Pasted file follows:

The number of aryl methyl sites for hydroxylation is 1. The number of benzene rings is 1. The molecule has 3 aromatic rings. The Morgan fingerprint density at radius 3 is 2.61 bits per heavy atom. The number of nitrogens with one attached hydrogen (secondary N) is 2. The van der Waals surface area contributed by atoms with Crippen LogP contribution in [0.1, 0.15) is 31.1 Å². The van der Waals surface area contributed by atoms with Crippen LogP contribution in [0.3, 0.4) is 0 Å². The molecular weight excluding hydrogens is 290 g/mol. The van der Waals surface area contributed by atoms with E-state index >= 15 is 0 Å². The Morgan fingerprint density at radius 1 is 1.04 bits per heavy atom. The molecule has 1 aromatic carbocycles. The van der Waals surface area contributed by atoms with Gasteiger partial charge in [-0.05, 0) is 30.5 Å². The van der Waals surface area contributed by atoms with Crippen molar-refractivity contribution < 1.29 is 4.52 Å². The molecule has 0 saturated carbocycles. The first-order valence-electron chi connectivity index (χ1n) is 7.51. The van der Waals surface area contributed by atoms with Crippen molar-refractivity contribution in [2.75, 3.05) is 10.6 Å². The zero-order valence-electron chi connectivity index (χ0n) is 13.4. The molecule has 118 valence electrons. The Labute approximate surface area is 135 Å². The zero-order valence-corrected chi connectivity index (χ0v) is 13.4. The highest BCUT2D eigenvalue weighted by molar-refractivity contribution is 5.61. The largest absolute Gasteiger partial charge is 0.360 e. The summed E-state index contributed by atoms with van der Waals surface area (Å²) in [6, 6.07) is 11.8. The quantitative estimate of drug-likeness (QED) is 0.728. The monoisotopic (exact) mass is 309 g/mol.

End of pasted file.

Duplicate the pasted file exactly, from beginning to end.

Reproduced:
The number of aryl methyl sites for hydroxylation is 1. The number of benzene rings is 1. The molecule has 3 aromatic rings. The Morgan fingerprint density at radius 3 is 2.61 bits per heavy atom. The number of nitrogens with one attached hydrogen (secondary N) is 2. The van der Waals surface area contributed by atoms with Crippen LogP contribution in [0.1, 0.15) is 31.1 Å². The van der Waals surface area contributed by atoms with Crippen LogP contribution in [0.3, 0.4) is 0 Å². The molecular weight excluding hydrogens is 290 g/mol. The van der Waals surface area contributed by atoms with E-state index >= 15 is 0 Å². The Morgan fingerprint density at radius 1 is 1.04 bits per heavy atom. The molecule has 1 aromatic carbocycles. The van der Waals surface area contributed by atoms with Gasteiger partial charge in [-0.05, 0) is 30.5 Å². The van der Waals surface area contributed by atoms with Crippen molar-refractivity contribution < 1.29 is 4.52 Å². The molecule has 0 saturated carbocycles. The first-order valence-electron chi connectivity index (χ1n) is 7.51. The van der Waals surface area contributed by atoms with Crippen molar-refractivity contribution in [2.75, 3.05) is 10.6 Å². The zero-order valence-electron chi connectivity index (χ0n) is 13.4. The molecule has 118 valence electrons. The Labute approximate surface area is 135 Å². The zero-order valence-corrected chi connectivity index (χ0v) is 13.4. The highest BCUT2D eigenvalue weighted by molar-refractivity contribution is 5.61. The largest absolute Gasteiger partial charge is 0.360 e. The summed E-state index contributed by atoms with van der Waals surface area (Å²) in [6, 6.07) is 11.8. The quantitative estimate of drug-likeness (QED) is 0.728. The monoisotopic (exact) mass is 309 g/mol.